But, if we get back to the personality test, the most obvious questions is what would it's application be? Other than in medical/psychiatric practice, I mean. Of course, we all know ourselves well, so there's no point of some test telling us what we really are. We already know that. If you are a friend with somebody for a long time, surely, there is no need for any test to tell you the obvious about what you already learned about your friend from the experience. Clearly, and maybe the only use of such test would be to learn about personality of someone who you don't really know well. However, the test by it's nature is extremely personal and it naturally raises a wave of privacy issues which are in most countries protected by the law especially after previous decades of the expansion of the internet.

Keeping in mind everything we know so far, what's left and where one such test could be more than useful is, no doubt, all kind of business environments. The offices are by definition filled with lots of colleagues and the adventage of knowing everyone's personality type would benefit the communication between people and enhance productivity significantly. Providing, of course, that employers and employees are fine with sharing their personality test results with each other.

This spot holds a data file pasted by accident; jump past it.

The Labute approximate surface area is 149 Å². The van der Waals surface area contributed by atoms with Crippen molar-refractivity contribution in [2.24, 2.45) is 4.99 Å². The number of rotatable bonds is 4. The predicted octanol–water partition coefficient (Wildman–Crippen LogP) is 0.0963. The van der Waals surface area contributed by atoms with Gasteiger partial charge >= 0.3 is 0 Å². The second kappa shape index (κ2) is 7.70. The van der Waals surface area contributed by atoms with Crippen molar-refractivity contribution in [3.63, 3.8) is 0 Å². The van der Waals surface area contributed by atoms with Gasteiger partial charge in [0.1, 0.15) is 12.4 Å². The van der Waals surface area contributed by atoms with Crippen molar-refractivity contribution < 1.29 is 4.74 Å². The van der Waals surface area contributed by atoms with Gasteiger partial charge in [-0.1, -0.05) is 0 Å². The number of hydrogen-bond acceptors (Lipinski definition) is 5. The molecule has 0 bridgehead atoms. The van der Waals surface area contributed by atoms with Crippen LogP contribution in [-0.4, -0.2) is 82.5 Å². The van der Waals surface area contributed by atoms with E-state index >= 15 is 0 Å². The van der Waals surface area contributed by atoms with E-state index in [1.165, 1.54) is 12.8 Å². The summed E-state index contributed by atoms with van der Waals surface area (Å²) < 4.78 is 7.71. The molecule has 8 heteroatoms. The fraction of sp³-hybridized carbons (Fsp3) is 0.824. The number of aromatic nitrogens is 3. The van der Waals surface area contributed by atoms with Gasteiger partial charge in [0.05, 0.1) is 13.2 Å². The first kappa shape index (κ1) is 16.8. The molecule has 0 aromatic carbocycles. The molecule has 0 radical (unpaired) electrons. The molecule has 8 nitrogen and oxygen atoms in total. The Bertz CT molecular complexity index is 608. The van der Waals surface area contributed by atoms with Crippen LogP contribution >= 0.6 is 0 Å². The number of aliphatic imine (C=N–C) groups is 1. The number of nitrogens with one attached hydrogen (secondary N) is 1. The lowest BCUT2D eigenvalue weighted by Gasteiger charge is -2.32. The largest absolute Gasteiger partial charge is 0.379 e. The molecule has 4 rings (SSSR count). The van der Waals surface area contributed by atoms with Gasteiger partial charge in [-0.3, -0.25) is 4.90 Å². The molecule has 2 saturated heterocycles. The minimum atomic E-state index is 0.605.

Finally, at the end, we come to the titled personality test that was created exclusively as a business application. Based on Dr. Yolanda Jacobi's interpretation of Carl Jung's theory of psychological type, along with other theories from the Psychology, 'Insights Discovery' is a simple and accessible four color model designed to better understand ourselves and others. If you check the above picture, the basic colors are divided between introversion/extraversion (vertically) and thinking/feeling (horizontally). The test itself is a 25-frame questionnaire of 100 word pairs, which when completed produces the Insights Discovery Personal Profile. Of course, no person is entirely described by one of the colors alone. After all, we are all a mix of different traits that we display differently based on different occasion, environment, mood, etc. Hence, Insight Discovery offers a total of eight personality types, which are shown in center circle with a four more types which represent a blend of two colors.

Please find more details in the references below as I won't go deeper into the science behind 'Insights Discovery' than this. However, if you decide to take the test you will get a result printed in details explaining your personality type on more than 20 pages where you can find your key strengths but also potential weaknesses along with healthy tips for communication between types for both you and the others. What you also will get is a nice little colored Lego-like bricks which represents your colors. If assembled right, it shows your exact place on the Insights Discovery wheel, and it can do it for the both of your conscious and less conscious position.

This little one below is mine.